Tagliatelle are consumed all over Italy and are part of the long, flat pasta family.
They originate from the northern regions of Italy, especially in the culinary traditional in the Emilia Romagna region.
That Tagliatelle originated in Emilia Romagna is demonstrated by their presence in popular sayings and colloquial expressions used by the people from this region. An example of how Tagliatelle are profoundly rooted in Emilia Romagna is "Science in the Kitchen and the Art of Eating Well" by Pellegrino Artusi: "Conti corti e tagliatelle lunghe" (literally, short bills and long tagliatelle) is a wise saying from Bologna because long bills frighten the poor husbands and short tagliatelle demonstrate the inexperience of the person made them and served them as if they were left-overs."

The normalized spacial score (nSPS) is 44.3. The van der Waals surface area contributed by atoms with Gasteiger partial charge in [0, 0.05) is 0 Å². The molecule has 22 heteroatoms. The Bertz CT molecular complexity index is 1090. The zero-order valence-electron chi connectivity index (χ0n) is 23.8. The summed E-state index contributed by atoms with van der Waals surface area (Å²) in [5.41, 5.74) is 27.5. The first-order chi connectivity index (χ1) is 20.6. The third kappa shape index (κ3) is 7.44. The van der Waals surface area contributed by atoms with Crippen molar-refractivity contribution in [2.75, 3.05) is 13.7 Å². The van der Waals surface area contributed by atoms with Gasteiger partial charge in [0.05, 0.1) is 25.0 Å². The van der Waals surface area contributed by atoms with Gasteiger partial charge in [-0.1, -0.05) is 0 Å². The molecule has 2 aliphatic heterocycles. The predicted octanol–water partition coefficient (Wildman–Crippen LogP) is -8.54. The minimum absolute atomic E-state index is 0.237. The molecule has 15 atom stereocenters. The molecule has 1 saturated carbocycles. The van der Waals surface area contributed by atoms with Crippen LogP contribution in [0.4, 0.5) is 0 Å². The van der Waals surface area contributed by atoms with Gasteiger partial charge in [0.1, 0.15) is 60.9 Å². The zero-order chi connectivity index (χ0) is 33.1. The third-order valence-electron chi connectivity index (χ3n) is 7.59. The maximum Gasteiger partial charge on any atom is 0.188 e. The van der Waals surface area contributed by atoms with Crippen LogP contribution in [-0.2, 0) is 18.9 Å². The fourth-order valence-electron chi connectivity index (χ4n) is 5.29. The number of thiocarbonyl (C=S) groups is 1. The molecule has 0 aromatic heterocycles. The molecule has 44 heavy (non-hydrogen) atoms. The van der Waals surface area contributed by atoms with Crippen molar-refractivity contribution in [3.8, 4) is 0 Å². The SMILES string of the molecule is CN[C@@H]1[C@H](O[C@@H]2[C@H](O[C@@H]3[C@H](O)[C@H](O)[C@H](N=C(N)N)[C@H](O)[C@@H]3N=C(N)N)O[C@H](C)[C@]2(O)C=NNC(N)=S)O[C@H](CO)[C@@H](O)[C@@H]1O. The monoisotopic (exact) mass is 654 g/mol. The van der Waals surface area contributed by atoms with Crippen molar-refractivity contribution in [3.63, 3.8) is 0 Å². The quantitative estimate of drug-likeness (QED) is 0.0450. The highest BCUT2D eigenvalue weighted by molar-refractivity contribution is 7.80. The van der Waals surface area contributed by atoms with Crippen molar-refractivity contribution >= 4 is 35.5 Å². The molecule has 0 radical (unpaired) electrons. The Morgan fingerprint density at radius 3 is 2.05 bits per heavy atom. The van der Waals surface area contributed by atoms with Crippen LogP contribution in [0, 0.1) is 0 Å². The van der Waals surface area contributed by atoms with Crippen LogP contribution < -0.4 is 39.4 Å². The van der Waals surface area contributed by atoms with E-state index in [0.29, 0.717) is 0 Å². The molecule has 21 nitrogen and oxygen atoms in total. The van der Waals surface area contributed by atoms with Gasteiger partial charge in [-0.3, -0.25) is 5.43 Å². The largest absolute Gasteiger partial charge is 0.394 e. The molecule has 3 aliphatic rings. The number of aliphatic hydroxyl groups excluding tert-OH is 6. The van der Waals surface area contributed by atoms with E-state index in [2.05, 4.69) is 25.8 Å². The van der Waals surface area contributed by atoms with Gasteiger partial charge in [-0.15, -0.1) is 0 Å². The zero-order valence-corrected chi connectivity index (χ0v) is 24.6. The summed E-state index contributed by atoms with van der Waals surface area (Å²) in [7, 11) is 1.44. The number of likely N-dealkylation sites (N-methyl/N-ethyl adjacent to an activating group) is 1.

Their natural versatility makes them delicious with all types of condiments. They are excellent for first courses or in oven-baked dishes, perfect with fish or shell-fish based sauces, or with butter or white sauces made from soft cheeses and cream with the addition of curry or saffron.
Available in 250g pack.
Historically, official mention of the term "spaghetto" can be traced back to the first dictionary of the Italian language by Nicolò Tommaseo and Bernardo Bellini (1819). The word "spaghetto" was included as the "masculine singular diminutive of spago (thread)" and mention is made of "Minestra di Spaghetti" (spaghetti soup) which is pasta the size of a long, thin thread such as sopracapellini (type of spaghetti)". An interesting fact: in 1957, the BBC aired the first documentary on the production of spaghetti and the day after, the television studios were inundated by phone calls from viewers asking for the name of the producers and distributors of spaghetti so they could buy some.
Spaghetti is so versatile that it can be served with any condiment, from fish to meat, from vegetables to cheese, but is also excellent served just with extra virgin olive oil and a sprinkling of parmesan.
Available in 500 g pack.